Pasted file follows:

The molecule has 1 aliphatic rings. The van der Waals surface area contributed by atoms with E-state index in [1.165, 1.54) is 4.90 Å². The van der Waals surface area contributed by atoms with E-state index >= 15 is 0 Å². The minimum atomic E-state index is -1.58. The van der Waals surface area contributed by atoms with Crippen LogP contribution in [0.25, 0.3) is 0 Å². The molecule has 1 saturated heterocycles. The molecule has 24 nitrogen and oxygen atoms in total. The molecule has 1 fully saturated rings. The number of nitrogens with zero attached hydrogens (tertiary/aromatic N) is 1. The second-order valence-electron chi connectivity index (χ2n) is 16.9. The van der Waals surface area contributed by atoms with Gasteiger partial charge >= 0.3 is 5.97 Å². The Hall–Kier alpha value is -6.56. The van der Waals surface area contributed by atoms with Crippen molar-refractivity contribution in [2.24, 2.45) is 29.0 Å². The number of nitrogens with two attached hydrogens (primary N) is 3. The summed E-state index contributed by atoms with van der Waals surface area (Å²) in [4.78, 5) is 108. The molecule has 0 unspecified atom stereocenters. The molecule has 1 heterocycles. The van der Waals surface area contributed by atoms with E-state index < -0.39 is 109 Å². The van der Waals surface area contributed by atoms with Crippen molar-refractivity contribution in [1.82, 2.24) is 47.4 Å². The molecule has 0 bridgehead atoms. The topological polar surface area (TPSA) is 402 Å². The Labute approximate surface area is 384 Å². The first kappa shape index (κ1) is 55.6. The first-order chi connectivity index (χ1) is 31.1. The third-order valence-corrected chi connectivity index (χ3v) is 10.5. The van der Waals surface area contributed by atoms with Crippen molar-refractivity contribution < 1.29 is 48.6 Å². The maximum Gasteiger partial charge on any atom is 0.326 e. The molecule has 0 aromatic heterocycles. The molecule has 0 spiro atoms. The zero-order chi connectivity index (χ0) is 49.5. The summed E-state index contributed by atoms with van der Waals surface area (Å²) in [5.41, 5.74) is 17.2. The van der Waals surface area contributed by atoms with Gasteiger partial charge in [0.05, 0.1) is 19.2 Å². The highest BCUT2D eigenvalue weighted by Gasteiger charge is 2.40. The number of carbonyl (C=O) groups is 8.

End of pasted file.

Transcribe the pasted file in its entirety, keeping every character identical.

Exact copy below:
The molecule has 1 aliphatic rings. The van der Waals surface area contributed by atoms with E-state index in [1.165, 1.54) is 4.90 Å². The van der Waals surface area contributed by atoms with E-state index >= 15 is 0 Å². The minimum atomic E-state index is -1.58. The van der Waals surface area contributed by atoms with Crippen LogP contribution in [0.25, 0.3) is 0 Å². The molecule has 1 saturated heterocycles. The molecule has 24 nitrogen and oxygen atoms in total. The molecule has 1 fully saturated rings. The number of nitrogens with zero attached hydrogens (tertiary/aromatic N) is 1. The second-order valence-electron chi connectivity index (χ2n) is 16.9. The van der Waals surface area contributed by atoms with Gasteiger partial charge >= 0.3 is 5.97 Å². The Hall–Kier alpha value is -6.56. The van der Waals surface area contributed by atoms with Crippen molar-refractivity contribution in [2.24, 2.45) is 29.0 Å². The number of nitrogens with two attached hydrogens (primary N) is 3. The summed E-state index contributed by atoms with van der Waals surface area (Å²) in [4.78, 5) is 108. The molecule has 0 unspecified atom stereocenters. The molecule has 1 heterocycles. The van der Waals surface area contributed by atoms with E-state index < -0.39 is 109 Å². The van der Waals surface area contributed by atoms with Crippen molar-refractivity contribution in [1.82, 2.24) is 47.4 Å². The molecule has 0 bridgehead atoms. The topological polar surface area (TPSA) is 402 Å². The Labute approximate surface area is 384 Å². The first kappa shape index (κ1) is 55.6. The first-order chi connectivity index (χ1) is 31.1. The third-order valence-corrected chi connectivity index (χ3v) is 10.5. The van der Waals surface area contributed by atoms with Crippen molar-refractivity contribution < 1.29 is 48.6 Å². The maximum Gasteiger partial charge on any atom is 0.326 e. The molecule has 0 aromatic heterocycles. The molecule has 0 spiro atoms. The zero-order chi connectivity index (χ0) is 49.5. The summed E-state index contributed by atoms with van der Waals surface area (Å²) in [5.41, 5.74) is 17.2. The van der Waals surface area contributed by atoms with Gasteiger partial charge in [0.05, 0.1) is 19.2 Å². The highest BCUT2D eigenvalue weighted by Gasteiger charge is 2.40. The number of carbonyl (C=O) groups is 8.